George Pray, artist who returned to school at age 84, dies at 103

January 08, 1994|By Fred Rasmussen | Fred Rasmussen,Staff Writer

Centenarian George Pray, a retired artist who lived alone until he was 99, drove until he was 95 and always voted the Republican ticket, died Dec. 31 of pneumonia at the Meridian Nursing Center-Severna Park.

The longtime Catonsville resident, who moved to the center in 1992, was 103.

Born in Binghamton, N.Y., Mr. Pray moved to Baltimore as a child and attended city schools. He graduated from City College in 1908 and from the Maryland Institute in 1913.

A technical illustrator, he worked at about 20 jobs before he joined the Bendix Corp. in 1941. He retired in 1956.

He enjoyed retirement with his wife, the former Margaret Hoffman of Catonsville, until her death in 1972, when he decided that sitting around wasn't for him.

As secretary of the City College Class of 1908, he kept track of classmates and found that more and more of them failed to respond to his pleas for news.

"I found they were taking retirement literally, just sitting around and falling apart from inactivity. I made up my mind that wouldn't happen to me, that I was going to get out and get active," he said in a 1984 interview in The Sun.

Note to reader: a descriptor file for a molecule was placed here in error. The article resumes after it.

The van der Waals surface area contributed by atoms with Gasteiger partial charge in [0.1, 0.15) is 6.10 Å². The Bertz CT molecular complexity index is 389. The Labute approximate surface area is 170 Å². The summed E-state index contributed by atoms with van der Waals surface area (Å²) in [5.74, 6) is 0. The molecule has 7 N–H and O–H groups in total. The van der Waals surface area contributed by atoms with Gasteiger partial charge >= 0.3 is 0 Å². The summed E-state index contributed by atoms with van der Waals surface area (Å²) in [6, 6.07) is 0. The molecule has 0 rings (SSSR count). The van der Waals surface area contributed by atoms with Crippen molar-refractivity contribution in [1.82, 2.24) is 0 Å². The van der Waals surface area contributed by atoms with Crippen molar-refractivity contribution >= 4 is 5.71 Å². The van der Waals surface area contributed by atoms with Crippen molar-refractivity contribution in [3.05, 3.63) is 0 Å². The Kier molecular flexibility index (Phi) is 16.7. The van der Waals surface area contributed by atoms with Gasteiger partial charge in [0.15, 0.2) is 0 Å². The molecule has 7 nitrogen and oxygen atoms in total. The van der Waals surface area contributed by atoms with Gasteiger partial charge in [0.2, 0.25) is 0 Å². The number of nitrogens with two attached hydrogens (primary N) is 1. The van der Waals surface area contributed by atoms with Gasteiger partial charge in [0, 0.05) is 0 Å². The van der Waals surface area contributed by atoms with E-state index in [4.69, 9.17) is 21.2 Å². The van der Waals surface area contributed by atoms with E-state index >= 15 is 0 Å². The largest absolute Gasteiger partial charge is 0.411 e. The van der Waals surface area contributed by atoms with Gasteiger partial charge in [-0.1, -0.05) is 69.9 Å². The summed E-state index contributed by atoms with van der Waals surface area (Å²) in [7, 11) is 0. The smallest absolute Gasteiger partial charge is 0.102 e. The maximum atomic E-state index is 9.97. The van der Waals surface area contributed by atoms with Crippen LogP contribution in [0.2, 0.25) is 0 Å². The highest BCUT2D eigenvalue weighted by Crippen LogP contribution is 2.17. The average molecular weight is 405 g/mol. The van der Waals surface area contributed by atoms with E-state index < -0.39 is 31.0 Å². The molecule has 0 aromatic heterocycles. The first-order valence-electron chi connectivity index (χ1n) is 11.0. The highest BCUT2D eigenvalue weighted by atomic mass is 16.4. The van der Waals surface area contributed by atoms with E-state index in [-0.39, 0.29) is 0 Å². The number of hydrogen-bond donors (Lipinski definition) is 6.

At 84, he enrolled in Catonsville Community College, where he made the dean's list, earning a 3.52 grade-point average while studying art, history and nutrition. He wrote a column, "Grandpa Remembers," for the Red and Black, the college newspaper; attended school dances and complained about the loud rock music; and was one of the college's most popular students.

"He complained that I sent him off to college wearing gray flannels and a corduroy jacket that made him stand out like a sore thumb. All the other students were wearing blue jeans," said his daughter, Margaret Brinkmann of Catonsville.

"So we got him a pair of blue jeans, and when he opened up the box, he shouted, 'Yea!' " she said, laughing.

"He once told the history professor that he may be teaching history, but he had lived it," she said.

Mr. Pray was awarded an honorary degree from the college in 1977 and used his calligraphy talents to decorate the school's diplomas and other awards. He made and printed his own Christmas cards for more than 50 years.

He touted activities for senior citizens on local radio and television stations and talked about proper nutrition and staying mentally and physically fit.

He attributed his longevity to his lifelong health regime and to having no regrets.

His daughter said that he used to say, "I've never smoked a cigarette, never one, and I don't drink caffeinated beverages or stimulants of any kind."

A memorial service was set for 2 p.m. today at Catonsville Presbyterian Church, 1400 Frederick Road.

Other survivors include a granddaughter and a great-granddaughter.

Memorial donations may be made to Catonsville Presbyterian Church.

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